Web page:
If you think cows sleep standing up, think again. Not only do dairy cows spend 12 to 14 hours a day lying down, there's an entire business built on the premise that they should get their shuteye on -- wait for it -- waterbeds.
"I often think of what it must have been like for my dad to roll over one night and say to my mom, 'I can't not do this. Can we sell waterbeds for cows?'" said Amy Throndsen, who works for Advanced Comfort Technology (ACT), a Wisconsin-based family business with eight employees that brought in $4 million in gross revenue last year.
Throndsen is the daughter of Dean and Audrey Throndsen, who started their bovine waterbed business in the late 1990s, back when most cows spent their days and nights lounging around on mattresses or sand. In the years since, the company has gained a following among farmers who've been sold on its dual-chamber cow waterbeds -- dubbed DCC waterbeds -- which feature an extra front pillow to cushion a cow's descent onto the bed.
"Cows are one of the biggest investments on the dairy farm. They’re very expensive," explained Amy Throndsen, who serves as the company's director of marketing and international sales. "Farmers want to do everything they can to keep their cows comfortable."
The amount of rest a cow receives and the quality of that rest have a direct effect on how much milk she produces, according to Wendy Fulwider, an animal care specialist who has conducted research on different types of bedding for cows.
"When cows are lying down, they’re producing more milk, so you want them to be comfortable and you want them to lie down as much as they want," said Fulwider.
Both waterbeds and beds made of sand have the advantage of molding to a cow's body and protecting her joints. Sand bedding has long been the gold standard for the dairy industry, according to Fulwider, but waterbeds, which go for around $200 and have a longer lifespan than other stall surfaces, are growing in popularity.
Indeed, ACT has averaged a 12 percent growth in sales annually since 2003, according to Holly Harper, ACT's director of communications. But as Throndsen noted, the idea that cows should sleep on waterbeds was not initially an easy sell.
"In the beginning, it was definitely a chase," she said. "This was a disruptive idea to a very traditional industry."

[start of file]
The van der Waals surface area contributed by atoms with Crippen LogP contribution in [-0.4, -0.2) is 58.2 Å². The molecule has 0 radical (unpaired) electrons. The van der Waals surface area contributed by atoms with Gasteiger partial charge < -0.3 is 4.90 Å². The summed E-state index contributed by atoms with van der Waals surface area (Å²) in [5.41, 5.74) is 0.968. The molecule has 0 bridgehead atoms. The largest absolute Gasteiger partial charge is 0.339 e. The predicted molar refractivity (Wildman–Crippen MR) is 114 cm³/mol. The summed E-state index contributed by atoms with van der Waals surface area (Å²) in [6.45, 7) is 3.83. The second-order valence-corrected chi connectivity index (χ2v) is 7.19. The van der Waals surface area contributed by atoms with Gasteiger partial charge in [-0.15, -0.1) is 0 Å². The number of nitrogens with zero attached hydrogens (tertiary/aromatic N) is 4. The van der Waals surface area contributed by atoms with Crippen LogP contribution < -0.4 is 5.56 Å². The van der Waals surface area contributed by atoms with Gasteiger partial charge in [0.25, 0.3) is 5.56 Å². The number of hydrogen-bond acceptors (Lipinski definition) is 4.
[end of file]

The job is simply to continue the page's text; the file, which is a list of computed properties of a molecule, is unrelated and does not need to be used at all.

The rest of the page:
Back in the 1990s, Throndsen's father, Dean, was working for a manufacturer of mattresses for cows. A European company that was already selling cow waterbeds came along and recruited him to expand its business to North America. Dean Throndsen worked for the company for only a year, but he came to believe in the product and in the possibility of improving upon it.
"Everyone and their brother is telling them, 'Don't do it. Don't do it. Are you kidding me, waterbeds?'" said Amy Throndsen.
But Dean Throndsen went ahead and patented his own version of a cow waterbed with an additional front water chamber so the cow's knees have more support when she drops down into the bed. Since then, the company has relied heavily on the power of what are essentially live testimonials, said Amy Throndsen. ACT and its distributors pair potential clients with existing ones in their area for on-site visits, allowing farmers to see firsthand how the beds are working on another person's land.
ACT has also recently gone online to tell its story. Just 18 months ago, the company was mailing out a paper newsletter with the same testimonial over and over again to an address list cobbled together from 50 different Excel spreadsheets. These days, ACT has a small marketing team who send out an e-newsletter featuring changing testimonials along with dairy industry articles and explanations of how they relate to waterbeds. The company now has a website featuring a YouTube video on cow waterbed installation, and it is the first Google result when people search for "cow waterbeds."
ACT's market is currently 40 percent domestic and 60 percent international, according to Amy Throndsen, so the company remains something of an underdog in the U.S. cow bedding business.
Still, she stands by word of mouth from farmers as the key to the company's past and future success.
"The honest-to-God truth is nothing beats Dairy Producer A visiting Dairy Producer B’s farm, them talking to each other, looking at the cows, and seeing how it works," she said. "It takes a lot of trust to let someone onto your farm to talk to them about your cow comfort issues."